I’d recently written about my first impressions of the Drobo FW800 and was less than impressed with it’s performance. A comment from Tom at Drobo mentioned that a software update was pending that would resolve the issues. Tonight that update arrived. It’s method of announcing itself was a bit problematic though. I was playing a podcast from the Drobo and copying some files to it when all of a sudden everything froze and the Drobo rebooted itself. After the reboot the message that a new firmware update was available appeared. The reboot might have been coincidence but I don’t believe in them. Before applying the update I checked the release notes (ftp link to pdf) and sure enough, the first fix is listed as:
Fixed issue where performance is impacted when aggressively copying large amounts of data
So I went ahead and updated the firmware. As luck would have it I had just verified my recent backups since I applied OS patches so I knew if the firmware update blew away my data it would be annoying but not catastrophic. I’m not saying Drobo is any more susceptible to bad firmware upgrade, but the Drobo (and devices like it) only protect against HDD failure, not corrupt data or failure of the device itself.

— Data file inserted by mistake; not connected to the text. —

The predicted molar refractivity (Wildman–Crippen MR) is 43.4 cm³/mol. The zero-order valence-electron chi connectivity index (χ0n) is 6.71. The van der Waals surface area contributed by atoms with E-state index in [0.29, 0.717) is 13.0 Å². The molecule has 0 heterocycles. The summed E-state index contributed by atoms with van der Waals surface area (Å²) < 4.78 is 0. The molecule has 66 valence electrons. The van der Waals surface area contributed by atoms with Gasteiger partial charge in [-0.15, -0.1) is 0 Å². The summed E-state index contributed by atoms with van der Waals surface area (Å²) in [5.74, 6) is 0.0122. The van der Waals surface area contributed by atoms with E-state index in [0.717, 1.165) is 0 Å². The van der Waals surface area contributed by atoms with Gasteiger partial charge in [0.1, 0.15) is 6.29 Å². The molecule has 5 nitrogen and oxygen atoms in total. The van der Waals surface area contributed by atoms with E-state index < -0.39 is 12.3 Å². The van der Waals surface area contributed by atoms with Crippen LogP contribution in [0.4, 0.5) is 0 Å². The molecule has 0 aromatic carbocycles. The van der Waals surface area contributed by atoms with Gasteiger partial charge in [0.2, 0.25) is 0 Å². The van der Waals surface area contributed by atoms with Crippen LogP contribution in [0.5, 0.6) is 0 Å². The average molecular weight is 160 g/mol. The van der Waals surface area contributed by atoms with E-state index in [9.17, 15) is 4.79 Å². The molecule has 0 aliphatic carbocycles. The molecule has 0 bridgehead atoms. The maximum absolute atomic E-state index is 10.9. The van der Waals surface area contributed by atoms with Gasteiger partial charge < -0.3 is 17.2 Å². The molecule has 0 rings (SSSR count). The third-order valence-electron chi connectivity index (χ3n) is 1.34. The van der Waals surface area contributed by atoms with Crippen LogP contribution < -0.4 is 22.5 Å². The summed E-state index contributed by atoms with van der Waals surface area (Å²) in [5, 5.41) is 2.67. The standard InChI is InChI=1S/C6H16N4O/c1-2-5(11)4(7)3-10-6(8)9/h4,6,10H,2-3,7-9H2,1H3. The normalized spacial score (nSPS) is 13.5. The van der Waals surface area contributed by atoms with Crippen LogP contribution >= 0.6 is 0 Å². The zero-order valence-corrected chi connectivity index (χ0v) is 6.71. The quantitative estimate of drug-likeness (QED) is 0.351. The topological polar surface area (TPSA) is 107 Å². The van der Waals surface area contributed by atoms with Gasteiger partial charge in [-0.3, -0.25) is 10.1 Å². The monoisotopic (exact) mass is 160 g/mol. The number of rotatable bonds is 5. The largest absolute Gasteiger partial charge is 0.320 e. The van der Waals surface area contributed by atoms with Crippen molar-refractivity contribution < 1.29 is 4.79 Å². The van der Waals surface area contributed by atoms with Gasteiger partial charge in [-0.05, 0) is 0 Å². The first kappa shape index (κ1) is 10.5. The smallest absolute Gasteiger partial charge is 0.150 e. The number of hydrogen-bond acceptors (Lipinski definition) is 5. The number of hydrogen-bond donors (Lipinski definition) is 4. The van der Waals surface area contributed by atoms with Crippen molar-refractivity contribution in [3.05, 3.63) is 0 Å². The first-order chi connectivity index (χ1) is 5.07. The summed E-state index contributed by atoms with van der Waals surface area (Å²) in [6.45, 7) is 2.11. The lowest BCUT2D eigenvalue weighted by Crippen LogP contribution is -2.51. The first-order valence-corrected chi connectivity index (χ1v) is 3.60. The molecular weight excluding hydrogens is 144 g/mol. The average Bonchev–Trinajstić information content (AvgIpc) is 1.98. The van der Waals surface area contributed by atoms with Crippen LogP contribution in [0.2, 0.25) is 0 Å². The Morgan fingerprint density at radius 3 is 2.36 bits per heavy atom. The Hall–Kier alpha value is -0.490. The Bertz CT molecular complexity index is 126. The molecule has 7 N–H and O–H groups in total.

After applying the firmware update and another Drobo reboot (this one expected) I was prompted that there was a new Drobo dashboard available so I installed that too.
I re-did the file copies that had been running when the Drobo did it’s first unexpected reboot and saw an immediate 50% increase in throughput. From about 20 MB/sec to about 30MB/sec. [Update: I’ve since experienced a drastic drop in performance, especially reads, for no obvious reason. I’ll post an update when I have more info]
I also ran my ChronoSync script that backs up my iPhoto library to my Windows Home Server. The analyze phase would typically bring the Drobo to it’s knees, causing other file copy streams to slow to a trickle and total disk throughput to drop. In this case the other copies in progress kept right on running and throughput didn’t drop.
I haven’t done any other testing or timings but it is encouraging.
All is not perfect though. When I restarted iTunes and it sat there with the pinwheel of death. While the iTunes database itself doesn’t reside on the Drobo, the video file I was playing during the reboot does. I was able to shut iTunes down normally when the Drobo rebooted iself out from under it so it is probably unrelated. Further complicating things is that I upgraded to iTunes 8 earlier tonight and iTunes was still on it’s first startup since the upgrade. Doing a force quit on iTunes and restarting it seems to be fine.
I also went in and turned of the automatic check for firmware updates as I suspect it was related to the unexpected Drobo reboot.